Famous bookmaker Robbie Waterhouse reveals why betting agencies are shying away ... trends now
Racing identity Robbie Waterhouse has accused rival betting companies of shying away from taking punts on the Voice because it's 'politically sensitive'.
Multiple opinion polls show the Yes case trailing in most states, which means the odds of success on October 14 are very low.
But during state and federal election campaigns, the likes of Sportsbet, TAB and Ladbrokes routinely take bets on political parties and publicise the odds.
This sees gamblers put money on the side that is consistently behind hoping to make a bonanza on long odds.
But Waterhouse, Australia's best-known bookmaker, said that with the referendum on an Indigenous Voice to parliament, the big betting agencies were reluctant to open the books on something 'politically sensitive'
'I think they're regarded as being a very sensitive thing to bet on,' he told Daily Mail Australia.
'People have actually said to me that I shouldn't be betting on it, "This is just not a nice thing to do".'
Racing identity Robbie Waterhouse (pictured with horse trainer wife Gai) has accused rival betting companies of shying away from taking punts on the Voice because it's 'politically sensitive'
Protesters have branded those who plan to vote No in the upcoming Voice to Parliament referendum 'racist dogs' after gatecrashing a rally for the No campaign.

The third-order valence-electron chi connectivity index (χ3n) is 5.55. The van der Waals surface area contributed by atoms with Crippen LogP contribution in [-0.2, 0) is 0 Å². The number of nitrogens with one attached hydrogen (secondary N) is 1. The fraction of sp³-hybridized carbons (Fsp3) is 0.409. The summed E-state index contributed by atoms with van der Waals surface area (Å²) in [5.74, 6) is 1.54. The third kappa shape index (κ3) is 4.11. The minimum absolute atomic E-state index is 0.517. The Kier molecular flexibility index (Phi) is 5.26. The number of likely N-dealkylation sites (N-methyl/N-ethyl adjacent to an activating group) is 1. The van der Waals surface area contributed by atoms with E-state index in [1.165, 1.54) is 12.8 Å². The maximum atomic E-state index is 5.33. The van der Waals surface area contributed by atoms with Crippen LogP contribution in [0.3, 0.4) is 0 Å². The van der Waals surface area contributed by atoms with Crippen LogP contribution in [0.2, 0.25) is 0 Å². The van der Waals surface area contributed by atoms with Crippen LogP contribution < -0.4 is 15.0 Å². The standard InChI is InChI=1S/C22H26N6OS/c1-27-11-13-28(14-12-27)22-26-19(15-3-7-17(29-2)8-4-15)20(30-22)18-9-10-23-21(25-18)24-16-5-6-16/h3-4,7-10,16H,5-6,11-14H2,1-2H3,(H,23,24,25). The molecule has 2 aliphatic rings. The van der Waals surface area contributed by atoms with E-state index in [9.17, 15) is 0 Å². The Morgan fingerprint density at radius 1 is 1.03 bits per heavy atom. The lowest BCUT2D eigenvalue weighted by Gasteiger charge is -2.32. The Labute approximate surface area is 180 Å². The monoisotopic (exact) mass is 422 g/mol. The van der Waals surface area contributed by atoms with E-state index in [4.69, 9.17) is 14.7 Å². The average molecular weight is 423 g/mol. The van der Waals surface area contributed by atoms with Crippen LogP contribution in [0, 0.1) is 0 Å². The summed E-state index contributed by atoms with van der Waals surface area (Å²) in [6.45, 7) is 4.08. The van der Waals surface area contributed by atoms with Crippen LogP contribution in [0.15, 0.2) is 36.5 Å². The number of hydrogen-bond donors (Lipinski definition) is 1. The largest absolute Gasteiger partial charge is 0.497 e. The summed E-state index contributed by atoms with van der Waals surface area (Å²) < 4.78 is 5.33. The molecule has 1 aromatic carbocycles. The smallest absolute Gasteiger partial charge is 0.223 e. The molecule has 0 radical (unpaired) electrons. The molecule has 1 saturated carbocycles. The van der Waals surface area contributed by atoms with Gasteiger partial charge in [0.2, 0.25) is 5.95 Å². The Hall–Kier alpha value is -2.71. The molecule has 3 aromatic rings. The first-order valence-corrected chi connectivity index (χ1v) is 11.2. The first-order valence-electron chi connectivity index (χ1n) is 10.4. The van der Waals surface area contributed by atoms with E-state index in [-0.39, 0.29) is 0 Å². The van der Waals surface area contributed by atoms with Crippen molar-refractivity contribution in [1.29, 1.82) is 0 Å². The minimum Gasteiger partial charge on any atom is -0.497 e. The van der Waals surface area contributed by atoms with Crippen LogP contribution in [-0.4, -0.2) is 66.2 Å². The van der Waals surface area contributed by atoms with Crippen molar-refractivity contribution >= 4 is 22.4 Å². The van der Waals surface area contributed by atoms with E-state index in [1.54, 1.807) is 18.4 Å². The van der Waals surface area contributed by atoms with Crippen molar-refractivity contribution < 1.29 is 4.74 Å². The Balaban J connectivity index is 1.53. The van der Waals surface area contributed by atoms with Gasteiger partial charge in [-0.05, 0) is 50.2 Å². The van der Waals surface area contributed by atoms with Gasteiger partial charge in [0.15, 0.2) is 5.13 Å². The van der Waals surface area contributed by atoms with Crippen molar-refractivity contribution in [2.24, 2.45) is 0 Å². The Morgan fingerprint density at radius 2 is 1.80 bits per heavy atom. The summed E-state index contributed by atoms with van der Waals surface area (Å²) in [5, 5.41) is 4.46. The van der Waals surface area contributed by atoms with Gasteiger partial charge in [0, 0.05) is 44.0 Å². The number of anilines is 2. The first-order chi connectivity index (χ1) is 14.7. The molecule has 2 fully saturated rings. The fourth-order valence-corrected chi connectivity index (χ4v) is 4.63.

More than 1,000 people, many wearing 'No' supporter T-shirts, packed into the Adelaide Convention Centre to hear Jacinta Nampijinpa Price (pictured), Nyunggai Warren Mundine, South Australian Senator Kerrynne Liddle and other No campaigners speak at the Fair Australia rally on Monday
Waterhouse also suggested offering bets on the Yes or No side winning would make betting companies appear like they were favouring one side of the referendum.
This is occurring as big corporations, from Qantas to mining giant Rio Tinto, back the Yes case, making it unfashionable for a company to be regarded as opposing or not endorsing the Voice.
'They think that if you actually offer both bets on either side, that you're taking a view,' Waterhouse said.
'They think, "Oh, no, you must be saying it can't win, the Yes side".'
Waterhouse is offering gamblers the